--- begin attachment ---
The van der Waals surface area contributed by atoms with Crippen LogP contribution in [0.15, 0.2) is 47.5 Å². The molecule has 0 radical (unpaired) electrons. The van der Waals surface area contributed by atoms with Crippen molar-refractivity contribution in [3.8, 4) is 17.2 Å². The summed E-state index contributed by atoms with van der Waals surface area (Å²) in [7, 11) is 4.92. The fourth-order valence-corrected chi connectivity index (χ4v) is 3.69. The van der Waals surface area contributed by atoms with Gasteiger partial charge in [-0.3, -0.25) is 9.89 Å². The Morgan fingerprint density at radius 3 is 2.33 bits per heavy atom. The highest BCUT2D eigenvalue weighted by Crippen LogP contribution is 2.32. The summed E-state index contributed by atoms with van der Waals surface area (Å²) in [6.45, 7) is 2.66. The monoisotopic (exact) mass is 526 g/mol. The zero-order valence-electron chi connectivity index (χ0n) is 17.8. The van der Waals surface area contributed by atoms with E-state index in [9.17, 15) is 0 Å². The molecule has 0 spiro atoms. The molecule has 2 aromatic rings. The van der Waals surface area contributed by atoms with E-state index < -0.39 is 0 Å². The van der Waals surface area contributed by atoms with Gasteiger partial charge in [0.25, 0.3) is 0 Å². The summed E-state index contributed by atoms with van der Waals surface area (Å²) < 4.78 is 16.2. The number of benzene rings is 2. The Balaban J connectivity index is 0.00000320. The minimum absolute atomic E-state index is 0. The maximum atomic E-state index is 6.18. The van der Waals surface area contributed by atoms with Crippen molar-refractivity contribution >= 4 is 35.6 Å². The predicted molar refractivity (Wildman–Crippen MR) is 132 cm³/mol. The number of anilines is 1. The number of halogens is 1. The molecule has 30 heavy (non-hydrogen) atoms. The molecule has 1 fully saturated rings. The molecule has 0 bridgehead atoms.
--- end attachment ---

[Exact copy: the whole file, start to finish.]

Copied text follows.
The van der Waals surface area contributed by atoms with Crippen LogP contribution in [0.15, 0.2) is 47.5 Å². The molecule has 0 radical (unpaired) electrons. The van der Waals surface area contributed by atoms with Crippen molar-refractivity contribution in [3.8, 4) is 17.2 Å². The summed E-state index contributed by atoms with van der Waals surface area (Å²) in [7, 11) is 4.92. The fourth-order valence-corrected chi connectivity index (χ4v) is 3.69. The van der Waals surface area contributed by atoms with Gasteiger partial charge in [-0.3, -0.25) is 9.89 Å². The Morgan fingerprint density at radius 3 is 2.33 bits per heavy atom. The highest BCUT2D eigenvalue weighted by Crippen LogP contribution is 2.32. The summed E-state index contributed by atoms with van der Waals surface area (Å²) in [6.45, 7) is 2.66. The monoisotopic (exact) mass is 526 g/mol. The zero-order valence-electron chi connectivity index (χ0n) is 17.8. The van der Waals surface area contributed by atoms with E-state index in [9.17, 15) is 0 Å². The molecule has 0 spiro atoms. The molecule has 2 aromatic rings. The van der Waals surface area contributed by atoms with E-state index < -0.39 is 0 Å². The van der Waals surface area contributed by atoms with Gasteiger partial charge in [0.25, 0.3) is 0 Å². The summed E-state index contributed by atoms with van der Waals surface area (Å²) < 4.78 is 16.2. The number of benzene rings is 2. The Balaban J connectivity index is 0.00000320. The minimum absolute atomic E-state index is 0. The maximum atomic E-state index is 6.18. The van der Waals surface area contributed by atoms with Crippen molar-refractivity contribution >= 4 is 35.6 Å². The predicted molar refractivity (Wildman–Crippen MR) is 132 cm³/mol. The number of anilines is 1. The number of halogens is 1. The molecule has 30 heavy (non-hydrogen) atoms. The molecule has 1 fully saturated rings. The molecule has 0 bridgehead atoms.